Lambsquarters (Chenopodium album) is a fast growing wild weed that’s easy to find and identify worldwide. Also known as wild spinach, the leaves are tender, sweet and delicious. Since it’s a close relative to cultivated quinoa, you can also use the seeds as a wild foraged grain.
Not only is it edible, but lambsquarters also has medicinal uses!
Lambsquarters, or “goosefoot” as it’s sometimes called, is one of the best tasting wild edible weeds anywhere. Unlike dandelion greens, which are more like a bitter tonic, young lambsquarter leaves are sweet and tender like spinach or expensive microgreens.
While it’s considered an invasive weed in the US, it’s actually cultivated in the east where it stands up to tropical heat better than regular spinach. The leaves are highly nutritious, and are used to help prevent nutrient deficiencies in rural communities in developing countries.
I love to harvest the leaves and snack on them right out in the yard, but they’re also delicious cooked.
If you find a mature plant that’s gone to seed, the leaves won’t be quite as tender, but the seed (and seed heads) are edible too. It’s closely related to quinoa, another Chenopodium species, and you can harvest and cook the seed as an edible wild grain.
If that’s not enough, it’s also medicinal!
What is Lambsquarters?
Lambsquarters (Chenopodium album) is a fast-growing herbaceous annual. It’s native to Europe and eastern Asia but has naturalized worldwide. Lamsquarters has several other common names, including fat-hen, melde, white goosefoot, goosefoot, and wild spinach.
In some areas, Lambsquarters is extensively cultivated as a food crop, namely India where it goes by the name Bathua. While spinach wilts and bolts in the heat of the Indian subcontinent, lambs quarters (or Bathua) will grow like the weed (literally).
For the most part, it’s considered a noxious weed in North America as it can reduce the yield of corn, soybeans, and other major crops. Feel free to harvest as much as you can carry, as there’s no real way to “over harvest” this vigorous (but tasty) wild weed.
Is Lambsquarters Edible?
Lambsquarters is edible. The leaves, young shoots, flowers, and buds can be eaten raw or cooked. The seeds may be used like a grain. All parts of the plant can also be used as poultry feed.
Lambsquarters is also occasionally employed in traditional medicine throughout the world. It’s used both internally and externally to treat various conditions.
You should eat Lambsquarters in moderation as it’s high in oxalic acid (as are spinach, rhubarb and many other cultivated plants). Oxalic acid is safe in moderation, but excessive amounts can prevent your body from absorbing essential nutrients and minerals. It may also cause kidney stones.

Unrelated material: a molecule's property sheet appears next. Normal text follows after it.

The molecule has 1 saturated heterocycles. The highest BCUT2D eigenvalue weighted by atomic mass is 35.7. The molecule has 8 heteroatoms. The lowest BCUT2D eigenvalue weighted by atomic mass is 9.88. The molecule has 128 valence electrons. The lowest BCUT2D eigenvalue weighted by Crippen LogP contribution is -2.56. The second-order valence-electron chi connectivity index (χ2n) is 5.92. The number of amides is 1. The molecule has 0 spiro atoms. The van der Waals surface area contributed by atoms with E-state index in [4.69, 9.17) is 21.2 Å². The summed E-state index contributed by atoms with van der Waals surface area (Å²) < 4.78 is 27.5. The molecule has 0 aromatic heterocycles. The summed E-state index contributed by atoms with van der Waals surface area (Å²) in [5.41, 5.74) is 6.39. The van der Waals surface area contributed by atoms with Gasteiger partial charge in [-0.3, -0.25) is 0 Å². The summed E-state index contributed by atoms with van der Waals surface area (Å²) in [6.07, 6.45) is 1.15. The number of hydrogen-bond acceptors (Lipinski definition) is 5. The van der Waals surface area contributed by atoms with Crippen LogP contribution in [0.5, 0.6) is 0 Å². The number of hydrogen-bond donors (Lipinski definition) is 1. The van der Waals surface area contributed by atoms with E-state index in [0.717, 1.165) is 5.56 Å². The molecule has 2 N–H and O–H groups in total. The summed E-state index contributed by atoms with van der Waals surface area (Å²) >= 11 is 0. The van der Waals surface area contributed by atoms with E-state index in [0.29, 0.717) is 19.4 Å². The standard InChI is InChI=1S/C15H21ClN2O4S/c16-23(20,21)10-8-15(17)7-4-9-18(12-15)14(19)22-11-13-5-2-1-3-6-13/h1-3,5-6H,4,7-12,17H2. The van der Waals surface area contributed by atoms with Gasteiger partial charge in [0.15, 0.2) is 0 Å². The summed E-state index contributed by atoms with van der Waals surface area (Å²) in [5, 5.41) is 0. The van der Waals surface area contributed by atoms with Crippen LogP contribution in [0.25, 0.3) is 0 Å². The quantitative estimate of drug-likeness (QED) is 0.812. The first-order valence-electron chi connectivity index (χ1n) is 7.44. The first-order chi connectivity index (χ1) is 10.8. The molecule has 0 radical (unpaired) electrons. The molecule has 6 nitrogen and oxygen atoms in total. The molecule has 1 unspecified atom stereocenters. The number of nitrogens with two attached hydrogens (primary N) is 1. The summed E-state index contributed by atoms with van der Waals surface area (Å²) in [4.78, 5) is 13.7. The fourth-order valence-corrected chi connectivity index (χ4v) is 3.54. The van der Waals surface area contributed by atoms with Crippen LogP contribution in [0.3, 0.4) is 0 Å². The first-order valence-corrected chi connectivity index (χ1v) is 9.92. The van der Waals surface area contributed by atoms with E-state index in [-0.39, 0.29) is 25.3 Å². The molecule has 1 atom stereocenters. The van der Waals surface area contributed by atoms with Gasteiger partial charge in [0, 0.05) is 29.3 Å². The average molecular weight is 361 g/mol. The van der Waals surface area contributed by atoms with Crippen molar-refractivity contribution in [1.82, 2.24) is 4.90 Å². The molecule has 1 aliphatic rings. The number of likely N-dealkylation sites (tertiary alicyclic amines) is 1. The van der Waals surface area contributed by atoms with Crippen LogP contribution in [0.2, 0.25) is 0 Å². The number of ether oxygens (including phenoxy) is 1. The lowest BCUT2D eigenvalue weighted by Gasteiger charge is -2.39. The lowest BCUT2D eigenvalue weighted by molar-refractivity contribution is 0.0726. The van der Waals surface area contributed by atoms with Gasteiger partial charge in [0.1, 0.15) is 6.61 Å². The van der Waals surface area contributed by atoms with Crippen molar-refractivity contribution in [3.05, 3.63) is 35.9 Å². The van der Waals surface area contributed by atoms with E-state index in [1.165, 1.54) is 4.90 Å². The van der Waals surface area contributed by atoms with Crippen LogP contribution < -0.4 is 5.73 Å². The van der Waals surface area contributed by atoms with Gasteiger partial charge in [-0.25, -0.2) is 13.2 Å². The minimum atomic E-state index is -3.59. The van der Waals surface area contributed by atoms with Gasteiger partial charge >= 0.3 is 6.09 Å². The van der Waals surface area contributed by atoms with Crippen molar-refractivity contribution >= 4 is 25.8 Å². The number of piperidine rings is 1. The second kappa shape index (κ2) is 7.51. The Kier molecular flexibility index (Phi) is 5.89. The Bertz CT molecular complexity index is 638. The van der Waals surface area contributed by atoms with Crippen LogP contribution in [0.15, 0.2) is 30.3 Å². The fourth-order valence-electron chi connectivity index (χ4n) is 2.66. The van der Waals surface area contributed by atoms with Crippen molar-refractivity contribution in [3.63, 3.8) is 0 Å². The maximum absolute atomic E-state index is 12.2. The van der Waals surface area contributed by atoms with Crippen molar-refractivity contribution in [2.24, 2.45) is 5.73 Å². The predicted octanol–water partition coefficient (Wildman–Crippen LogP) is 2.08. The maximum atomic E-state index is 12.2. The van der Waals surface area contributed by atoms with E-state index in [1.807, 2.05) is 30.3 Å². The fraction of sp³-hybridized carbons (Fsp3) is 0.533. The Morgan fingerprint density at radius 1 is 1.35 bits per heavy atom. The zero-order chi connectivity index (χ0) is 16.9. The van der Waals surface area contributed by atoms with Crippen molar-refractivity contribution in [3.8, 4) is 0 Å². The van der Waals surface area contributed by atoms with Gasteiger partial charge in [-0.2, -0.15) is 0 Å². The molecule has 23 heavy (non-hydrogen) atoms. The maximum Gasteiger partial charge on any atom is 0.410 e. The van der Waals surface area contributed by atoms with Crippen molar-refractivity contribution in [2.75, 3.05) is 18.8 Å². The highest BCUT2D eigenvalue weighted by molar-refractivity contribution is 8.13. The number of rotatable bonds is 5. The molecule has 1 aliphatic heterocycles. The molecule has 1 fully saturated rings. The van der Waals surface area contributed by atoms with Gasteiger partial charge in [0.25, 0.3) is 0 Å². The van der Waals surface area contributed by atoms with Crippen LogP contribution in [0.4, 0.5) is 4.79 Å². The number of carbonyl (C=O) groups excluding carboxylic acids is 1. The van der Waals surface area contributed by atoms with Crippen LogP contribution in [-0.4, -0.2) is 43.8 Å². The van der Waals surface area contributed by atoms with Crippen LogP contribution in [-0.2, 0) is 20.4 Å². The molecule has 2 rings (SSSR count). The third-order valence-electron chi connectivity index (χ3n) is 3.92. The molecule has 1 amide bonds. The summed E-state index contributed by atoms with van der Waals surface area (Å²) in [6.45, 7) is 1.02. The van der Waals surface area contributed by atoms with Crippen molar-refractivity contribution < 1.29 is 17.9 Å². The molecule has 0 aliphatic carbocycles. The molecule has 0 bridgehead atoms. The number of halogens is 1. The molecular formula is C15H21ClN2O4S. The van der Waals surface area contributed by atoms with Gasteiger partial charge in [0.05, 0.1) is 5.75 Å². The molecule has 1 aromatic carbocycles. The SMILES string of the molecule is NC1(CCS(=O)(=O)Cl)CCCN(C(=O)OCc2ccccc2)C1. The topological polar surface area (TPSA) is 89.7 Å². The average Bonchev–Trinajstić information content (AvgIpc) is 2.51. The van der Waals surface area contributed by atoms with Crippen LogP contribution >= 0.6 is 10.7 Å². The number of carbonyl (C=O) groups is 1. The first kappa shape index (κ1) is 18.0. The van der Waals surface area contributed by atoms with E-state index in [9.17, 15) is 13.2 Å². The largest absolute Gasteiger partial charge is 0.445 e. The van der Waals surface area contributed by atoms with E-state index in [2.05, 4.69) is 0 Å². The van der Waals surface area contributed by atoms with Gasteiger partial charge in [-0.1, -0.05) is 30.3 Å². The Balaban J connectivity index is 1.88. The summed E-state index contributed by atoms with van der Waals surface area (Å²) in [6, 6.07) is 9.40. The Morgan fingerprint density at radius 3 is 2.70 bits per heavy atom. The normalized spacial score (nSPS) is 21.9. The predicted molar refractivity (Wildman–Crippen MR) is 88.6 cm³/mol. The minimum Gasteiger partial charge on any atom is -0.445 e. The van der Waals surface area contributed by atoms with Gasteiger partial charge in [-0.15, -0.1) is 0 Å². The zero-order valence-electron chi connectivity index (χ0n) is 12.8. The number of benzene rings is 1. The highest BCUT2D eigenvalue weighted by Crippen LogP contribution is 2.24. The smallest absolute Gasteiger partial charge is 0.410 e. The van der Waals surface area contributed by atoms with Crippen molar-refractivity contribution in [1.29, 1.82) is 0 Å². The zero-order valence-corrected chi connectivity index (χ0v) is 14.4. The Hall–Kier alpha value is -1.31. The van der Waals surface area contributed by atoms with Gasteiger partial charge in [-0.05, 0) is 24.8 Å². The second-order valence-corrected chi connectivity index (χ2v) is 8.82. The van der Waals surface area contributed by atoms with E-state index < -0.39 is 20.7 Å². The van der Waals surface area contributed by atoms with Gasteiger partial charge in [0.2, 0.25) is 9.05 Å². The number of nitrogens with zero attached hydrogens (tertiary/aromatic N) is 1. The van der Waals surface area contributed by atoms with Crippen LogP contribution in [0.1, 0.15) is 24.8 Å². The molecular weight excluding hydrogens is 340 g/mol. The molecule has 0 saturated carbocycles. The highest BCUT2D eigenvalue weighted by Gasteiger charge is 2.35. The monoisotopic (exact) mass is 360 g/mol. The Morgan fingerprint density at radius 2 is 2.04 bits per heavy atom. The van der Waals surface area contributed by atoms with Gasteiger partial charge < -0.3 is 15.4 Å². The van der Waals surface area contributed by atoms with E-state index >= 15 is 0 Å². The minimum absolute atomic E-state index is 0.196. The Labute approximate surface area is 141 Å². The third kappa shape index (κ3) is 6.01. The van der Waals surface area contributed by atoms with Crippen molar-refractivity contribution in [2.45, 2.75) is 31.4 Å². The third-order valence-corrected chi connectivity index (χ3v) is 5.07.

For the same reason, Lambsquarters can also be toxic to sheep and swine when consumed in large quantities over a long period. It’s sometimes used as cattle feed but may affect the flavor of milk in dairy animals.
Avoid harvesting Lambsquarters on roadsides or in areas that could be contaminated with pesticides and other chemicals.
Lambsquarters Medicinal Benefits
Lambsquarters is more commonly used as food than medicine but is still occasionally employed by herbalists. Externally, it’s chewed and made into a quick poultice for skin inflammation, sunburn, bug bits, minor cuts, and rashes. For internal use, Lambsquarters is typically prepared as a tea to treat or prevent diarrhea, stomachaches, scurvy, gout, and degenerative diseases.
One modern study found that Lambsquarters is highly nutritious and has antioxidant and antibacterial properties. The study suggested that increased awareness and use of this plant could help prevent nutrient deficiencies, as well as some diseases in many rural parts of the world.
Results from another study suggested that Lambsquarter does have anti-inflammatory properties, supporting its use in helping to soothe skin irritations and other inflammation.
We also know that Lambsquarters is an excellent source of vitamin A, higher even than spinach or kale. It’s also a good source of fiber, protein, and other vitamins and minerals that support a healthy body.
Where to Find Lambsquarters
Lambsquarters has been traveling with human populations for hundreds of years, so their exact native range is unknown. However, it’s believed to be native to Europe and East Asia. Today it has naturalized worldwide.
You’re likely to find Lambsquarters in gardens, waste places, fields, lawns, roadsides, and stream beds. It prefers fertile nitrogen-rich soil but can often be found growing in any disturbed area.
Lambsquarters usually grow in partial to full sun. They thrive in moist, well-drained soil but will tolerate various soil types, including clay and sand, and will tolerate some drought once established.